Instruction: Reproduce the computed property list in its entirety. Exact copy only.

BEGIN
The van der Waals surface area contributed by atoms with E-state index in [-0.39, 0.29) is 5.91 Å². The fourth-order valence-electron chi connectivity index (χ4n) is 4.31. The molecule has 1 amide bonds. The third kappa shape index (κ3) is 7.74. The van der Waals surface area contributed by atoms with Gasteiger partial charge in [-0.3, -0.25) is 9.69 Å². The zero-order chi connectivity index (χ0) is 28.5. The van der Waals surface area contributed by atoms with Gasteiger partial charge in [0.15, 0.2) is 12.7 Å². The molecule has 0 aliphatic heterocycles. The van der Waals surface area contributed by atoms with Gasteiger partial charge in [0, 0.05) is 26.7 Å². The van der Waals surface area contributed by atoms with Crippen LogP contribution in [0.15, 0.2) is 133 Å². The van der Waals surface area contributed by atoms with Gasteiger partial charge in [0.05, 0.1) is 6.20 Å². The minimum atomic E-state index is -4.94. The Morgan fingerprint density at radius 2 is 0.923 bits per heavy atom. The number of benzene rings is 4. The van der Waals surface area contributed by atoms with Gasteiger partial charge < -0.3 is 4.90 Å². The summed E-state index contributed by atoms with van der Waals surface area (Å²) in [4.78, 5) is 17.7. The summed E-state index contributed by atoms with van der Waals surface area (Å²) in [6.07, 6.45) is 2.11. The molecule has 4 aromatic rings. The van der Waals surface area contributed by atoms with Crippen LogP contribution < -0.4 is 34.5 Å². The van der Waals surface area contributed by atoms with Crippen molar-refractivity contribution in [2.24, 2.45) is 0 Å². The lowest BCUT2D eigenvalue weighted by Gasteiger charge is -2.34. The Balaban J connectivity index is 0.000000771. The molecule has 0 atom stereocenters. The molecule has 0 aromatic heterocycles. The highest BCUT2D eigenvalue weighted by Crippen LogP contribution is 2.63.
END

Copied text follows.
The van der Waals surface area contributed by atoms with E-state index in [-0.39, 0.29) is 5.91 Å². The fourth-order valence-electron chi connectivity index (χ4n) is 4.31. The molecule has 1 amide bonds. The third kappa shape index (κ3) is 7.74. The van der Waals surface area contributed by atoms with Gasteiger partial charge in [-0.3, -0.25) is 9.69 Å². The zero-order chi connectivity index (χ0) is 28.5. The van der Waals surface area contributed by atoms with Gasteiger partial charge in [0.15, 0.2) is 12.7 Å². The molecule has 0 aliphatic heterocycles. The van der Waals surface area contributed by atoms with Gasteiger partial charge in [0, 0.05) is 26.7 Å². The van der Waals surface area contributed by atoms with Crippen LogP contribution in [0.15, 0.2) is 133 Å². The van der Waals surface area contributed by atoms with Gasteiger partial charge in [0.05, 0.1) is 6.20 Å². The minimum atomic E-state index is -4.94. The Morgan fingerprint density at radius 2 is 0.923 bits per heavy atom. The number of benzene rings is 4. The van der Waals surface area contributed by atoms with Gasteiger partial charge < -0.3 is 4.90 Å². The summed E-state index contributed by atoms with van der Waals surface area (Å²) in [4.78, 5) is 17.7. The summed E-state index contributed by atoms with van der Waals surface area (Å²) in [6.07, 6.45) is 2.11. The molecule has 4 aromatic rings. The van der Waals surface area contributed by atoms with Crippen LogP contribution < -0.4 is 34.5 Å². The van der Waals surface area contributed by atoms with Crippen molar-refractivity contribution in [2.24, 2.45) is 0 Å². The lowest BCUT2D eigenvalue weighted by Gasteiger charge is -2.34. The Balaban J connectivity index is 0.000000771. The molecule has 0 atom stereocenters. The molecule has 0 aromatic heterocycles. The highest BCUT2D eigenvalue weighted by Crippen LogP contribution is 2.63.